- South Africa, Botswana, Namibia, and Zimbabwe tabled the controversial proposal at the 183rd CITES summit to reopen their ivory trade.
- The new sale proposal was comprehensively voted down by 101 votes to 23.
- As many as 35,000 elephants are killed each year primarily for their tusks, according to the African Wildlife Foundation, an international conservation nonprofit.
The world has flatly rejected a proposal by four Southern Africa countries to lift the ban on ivory trade.
South Africa, Botswana, Namibia, and Zimbabwe tabled the controversial proposal at the 183rd CITES summit to reopen their ivory trade.
The four countries which host some of the largest elephant populations in the continent wanted to be allowed to sale their ivory stockpile in what they say the proceeds will be used to fund conservation and community development.
“Africa is not one country, and our wildlife approaches will never be the same. We are being held hostage by the global ban on ivory sales,” said a Botswana delegate.
National Parks Board
Zimbabwe, which recently sold more than 90 elephants to China and Dubai for $2.7 million, said local communities in the country were suffering by not earning income from elephants.
“They are the ones walking bare-footed, with no schools or hospitals.”
However, Mali’s delegate opposed lifting the ban, saying it was akin to opening a Pandora box.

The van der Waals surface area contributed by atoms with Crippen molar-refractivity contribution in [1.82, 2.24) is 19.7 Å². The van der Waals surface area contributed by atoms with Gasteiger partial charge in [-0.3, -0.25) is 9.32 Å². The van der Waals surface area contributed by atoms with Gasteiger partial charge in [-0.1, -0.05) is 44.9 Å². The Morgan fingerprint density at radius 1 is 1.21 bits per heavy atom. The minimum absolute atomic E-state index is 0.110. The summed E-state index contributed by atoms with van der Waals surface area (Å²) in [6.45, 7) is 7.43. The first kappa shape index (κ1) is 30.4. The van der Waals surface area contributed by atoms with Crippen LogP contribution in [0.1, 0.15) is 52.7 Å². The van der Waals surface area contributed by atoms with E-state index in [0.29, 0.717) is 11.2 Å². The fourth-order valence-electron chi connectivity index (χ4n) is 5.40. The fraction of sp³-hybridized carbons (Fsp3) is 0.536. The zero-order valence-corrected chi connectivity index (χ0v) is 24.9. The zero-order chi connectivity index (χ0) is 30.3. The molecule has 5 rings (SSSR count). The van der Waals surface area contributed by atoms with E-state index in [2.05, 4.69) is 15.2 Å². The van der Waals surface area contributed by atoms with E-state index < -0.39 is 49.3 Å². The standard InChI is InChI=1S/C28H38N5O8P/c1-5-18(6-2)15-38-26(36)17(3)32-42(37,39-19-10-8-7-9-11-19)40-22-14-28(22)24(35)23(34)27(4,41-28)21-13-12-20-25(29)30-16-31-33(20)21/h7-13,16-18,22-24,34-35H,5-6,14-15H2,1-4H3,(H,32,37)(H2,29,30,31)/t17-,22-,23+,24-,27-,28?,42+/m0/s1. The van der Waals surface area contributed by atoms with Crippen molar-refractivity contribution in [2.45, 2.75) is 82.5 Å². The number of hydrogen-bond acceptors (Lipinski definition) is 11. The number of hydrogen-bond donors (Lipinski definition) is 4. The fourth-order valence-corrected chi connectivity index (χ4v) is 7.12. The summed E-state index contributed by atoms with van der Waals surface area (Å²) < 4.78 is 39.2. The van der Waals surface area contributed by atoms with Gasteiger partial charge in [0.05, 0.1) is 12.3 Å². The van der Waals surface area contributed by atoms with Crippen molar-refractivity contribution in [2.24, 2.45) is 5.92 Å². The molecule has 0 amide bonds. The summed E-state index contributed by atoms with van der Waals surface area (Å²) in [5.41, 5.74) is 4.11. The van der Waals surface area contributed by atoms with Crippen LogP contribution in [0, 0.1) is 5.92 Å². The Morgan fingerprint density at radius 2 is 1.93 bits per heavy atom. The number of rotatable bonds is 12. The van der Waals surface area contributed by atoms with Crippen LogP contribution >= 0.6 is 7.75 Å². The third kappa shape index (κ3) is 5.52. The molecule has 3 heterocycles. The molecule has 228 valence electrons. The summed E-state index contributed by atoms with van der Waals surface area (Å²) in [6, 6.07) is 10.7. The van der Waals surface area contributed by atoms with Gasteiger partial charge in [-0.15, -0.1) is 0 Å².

“It would unleash an absolute disaster.”
One-off sales took place in 1997 and 2008 and Kenya, which was opposed to the proposal from the word go, said the two experiments on the same had miserably failed and only lead to an increase in poaching.
“We have had two experiments and they failed”
The new sale proposal was comprehensively voted down by 101 votes to 23. The United States and the European Union were among those opposing the change and 18 countries abstained.
Thousands of elephants are still being slaughtered every day
The international commercial trade in ivory has been banned since 1990. However, about 50 elephants are still being poached every day to supply ivory traffickers and all countries agree the world’s largest land animal needs greater protection.
As many as 35,000 elephants are killed each year primarily for their tusks, according to the African Wildlife Foundation, an international conservation nonprofit.
Countries which voted no argue that any resumption of ivory sales could fuel a boost in the illegal ivory market and hasten the extinction of African elephants.
Gabon wants to end all trade on ivory
32 African nations are of the opinion that all trade in elephants must end, including the trophy hunting legal in some states in order to save the world’s largest land animal.
Another proposal, led by Gabon, to end all international trade in elephants by permanently eliminating all commercial international trade of the animals throughout Africa also failed to pass.
“If we don’t act now it is quite possible our grandchildren will not have the opportunity to see elephants.” said Gabon delegate.
Botswana, fiercely opposed Gabon’s proposal terming it “totally ridiculous” and South Africa declared that it was “affronted”.
The proposal was defeated, 67 to 51, leaving a stalemate.